Health hazard evaluation report: HETA-93-0816-2371, Southwest Airlines, Houston Hobby Airport, Houston, Texas.
Cincinnati, OH: U.S. Department of Health and Human Services, Public Health Service, Centers for Disease Control and Prevention, National Institute for Occupational Safety and Health, HETA 93-0816-2371, 1994 Jan; :1-16
In response to an employee request, an investigation was begun into aircraft ground crew exposures to diesel and gasoline engine exhaust at Southwest Airlines (SIC-4512), at Houston Hobby Airport, Houston, Texas. Complaints centered around emissions from fuel trucks and belt loaders. All diesel equipment at the site used JP4 fuel rather than diesel as it was readily available. No emissions control equipment was used on any gasoline or diesel equipment. Employees suffered transient eye and throat irritation. Samples were taken for elemental carbon (7440440) (Ce), carbon-monoxide (630080) (CO), and nitrogen-dioxide (10102440) (NO2). A ramp agent experienced the highest exposure concentration of Ce, 14.8 micrograms/cubic meter, while an area sample in the jetway area showed the lowest, 1.8 micrograms/cubic meter. Personal breathing zone exposures to diesel exhaust were similar to other studies of truck drivers. Full shift personal sample results for CO ranged from 3 to 7 parts per million (ppm). The highest instantaneous peak concentrations were 91 and 111ppm, still under the NIOSH ceiling limit of 200ppm. No sample gave detectable amounts of NO2. The author concludes that a health hazard from exposures to CO or NO2 was not found at the time of the survey. The author recommends that efforts be made to control exposures to a greater extent.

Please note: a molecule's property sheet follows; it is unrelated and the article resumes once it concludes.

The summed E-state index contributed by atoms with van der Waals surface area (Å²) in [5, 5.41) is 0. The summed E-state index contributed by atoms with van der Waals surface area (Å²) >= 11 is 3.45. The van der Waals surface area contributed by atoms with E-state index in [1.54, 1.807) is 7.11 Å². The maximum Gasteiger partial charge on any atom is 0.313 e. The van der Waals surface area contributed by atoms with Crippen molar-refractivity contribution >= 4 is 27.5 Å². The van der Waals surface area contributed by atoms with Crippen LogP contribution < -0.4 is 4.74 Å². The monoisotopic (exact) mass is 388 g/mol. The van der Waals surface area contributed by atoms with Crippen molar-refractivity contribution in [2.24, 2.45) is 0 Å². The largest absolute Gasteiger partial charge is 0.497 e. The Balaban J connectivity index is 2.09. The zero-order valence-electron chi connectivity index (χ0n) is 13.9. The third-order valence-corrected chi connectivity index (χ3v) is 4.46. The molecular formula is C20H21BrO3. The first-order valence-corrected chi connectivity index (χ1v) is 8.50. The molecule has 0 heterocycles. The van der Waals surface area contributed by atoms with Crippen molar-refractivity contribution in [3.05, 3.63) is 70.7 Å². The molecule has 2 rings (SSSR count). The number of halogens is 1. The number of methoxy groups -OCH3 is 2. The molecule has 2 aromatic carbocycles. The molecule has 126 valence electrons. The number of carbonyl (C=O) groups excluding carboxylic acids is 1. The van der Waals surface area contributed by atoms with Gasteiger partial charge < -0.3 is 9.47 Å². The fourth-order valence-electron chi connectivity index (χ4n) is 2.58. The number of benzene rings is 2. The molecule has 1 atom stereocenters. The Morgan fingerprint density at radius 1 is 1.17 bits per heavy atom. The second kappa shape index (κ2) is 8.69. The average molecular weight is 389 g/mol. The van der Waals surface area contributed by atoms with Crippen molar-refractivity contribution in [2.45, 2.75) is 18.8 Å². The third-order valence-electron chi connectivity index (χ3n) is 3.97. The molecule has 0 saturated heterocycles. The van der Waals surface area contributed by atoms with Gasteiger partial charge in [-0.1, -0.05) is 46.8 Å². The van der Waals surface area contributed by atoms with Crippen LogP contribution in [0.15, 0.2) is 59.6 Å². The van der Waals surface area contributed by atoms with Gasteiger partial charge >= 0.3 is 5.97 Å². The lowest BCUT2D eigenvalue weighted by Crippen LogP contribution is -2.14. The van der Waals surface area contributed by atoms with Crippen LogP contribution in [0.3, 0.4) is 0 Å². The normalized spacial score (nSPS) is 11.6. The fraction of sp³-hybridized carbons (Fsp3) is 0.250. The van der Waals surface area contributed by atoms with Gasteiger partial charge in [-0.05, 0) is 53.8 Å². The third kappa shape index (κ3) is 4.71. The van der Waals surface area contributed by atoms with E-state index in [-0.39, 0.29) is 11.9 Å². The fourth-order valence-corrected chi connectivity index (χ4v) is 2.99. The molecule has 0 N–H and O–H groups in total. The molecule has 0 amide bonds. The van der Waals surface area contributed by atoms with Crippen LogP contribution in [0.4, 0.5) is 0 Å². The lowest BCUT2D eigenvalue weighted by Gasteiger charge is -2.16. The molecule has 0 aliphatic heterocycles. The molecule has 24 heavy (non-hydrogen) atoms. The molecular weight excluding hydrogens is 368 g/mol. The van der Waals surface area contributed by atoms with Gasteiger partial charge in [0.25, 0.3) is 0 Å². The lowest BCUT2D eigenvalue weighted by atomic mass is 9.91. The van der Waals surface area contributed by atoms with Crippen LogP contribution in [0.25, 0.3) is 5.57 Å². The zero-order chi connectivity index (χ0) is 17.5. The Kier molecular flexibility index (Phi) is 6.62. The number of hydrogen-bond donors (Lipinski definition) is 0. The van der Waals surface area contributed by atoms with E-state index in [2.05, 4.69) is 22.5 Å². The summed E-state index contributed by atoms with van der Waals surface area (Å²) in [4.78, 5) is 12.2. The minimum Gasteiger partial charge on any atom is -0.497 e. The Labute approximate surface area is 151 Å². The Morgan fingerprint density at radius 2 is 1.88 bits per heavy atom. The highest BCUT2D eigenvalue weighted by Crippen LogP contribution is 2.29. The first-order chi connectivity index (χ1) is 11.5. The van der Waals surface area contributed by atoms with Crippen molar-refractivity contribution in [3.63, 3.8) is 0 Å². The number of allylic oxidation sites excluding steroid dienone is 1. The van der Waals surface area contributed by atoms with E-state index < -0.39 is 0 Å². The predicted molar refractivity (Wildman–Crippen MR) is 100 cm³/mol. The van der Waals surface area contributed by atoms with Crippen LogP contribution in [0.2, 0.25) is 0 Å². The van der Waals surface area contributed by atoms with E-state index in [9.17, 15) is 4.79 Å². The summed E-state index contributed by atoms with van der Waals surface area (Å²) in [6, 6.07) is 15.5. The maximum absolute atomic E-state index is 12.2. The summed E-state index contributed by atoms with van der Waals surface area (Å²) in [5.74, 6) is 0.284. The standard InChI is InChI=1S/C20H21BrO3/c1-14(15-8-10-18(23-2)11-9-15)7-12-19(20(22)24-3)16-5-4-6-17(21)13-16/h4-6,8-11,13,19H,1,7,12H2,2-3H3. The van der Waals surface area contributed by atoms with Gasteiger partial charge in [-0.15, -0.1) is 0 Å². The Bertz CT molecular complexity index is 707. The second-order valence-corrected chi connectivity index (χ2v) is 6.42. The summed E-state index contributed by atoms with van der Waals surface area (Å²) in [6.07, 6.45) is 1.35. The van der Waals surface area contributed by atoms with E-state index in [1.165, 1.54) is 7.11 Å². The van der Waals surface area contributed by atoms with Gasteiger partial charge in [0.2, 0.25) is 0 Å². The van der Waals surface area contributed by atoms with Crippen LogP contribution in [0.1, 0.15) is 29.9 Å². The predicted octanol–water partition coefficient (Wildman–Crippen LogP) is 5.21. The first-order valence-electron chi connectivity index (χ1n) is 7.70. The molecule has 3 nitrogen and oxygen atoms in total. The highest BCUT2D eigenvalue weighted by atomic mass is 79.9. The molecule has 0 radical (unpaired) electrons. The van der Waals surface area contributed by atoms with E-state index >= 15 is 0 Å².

NIOSH-Author; NIOSH-Health-Hazard-Evaluation; NIOSH-Technical-Assistance-Report; HETA-93-0816-2371; Hazard-Unconfirmed; Region-6; Combustion-products; Airport-personnel; Emission-sources; Exhaust-gases; Diesel-emissions;
7440-44-0; 630-08-0; 10102-44-0
Field Studies; Hazard Evaluation and Technical Assistance
NTIS Accession No.
National Institute for Occupational Safety and Health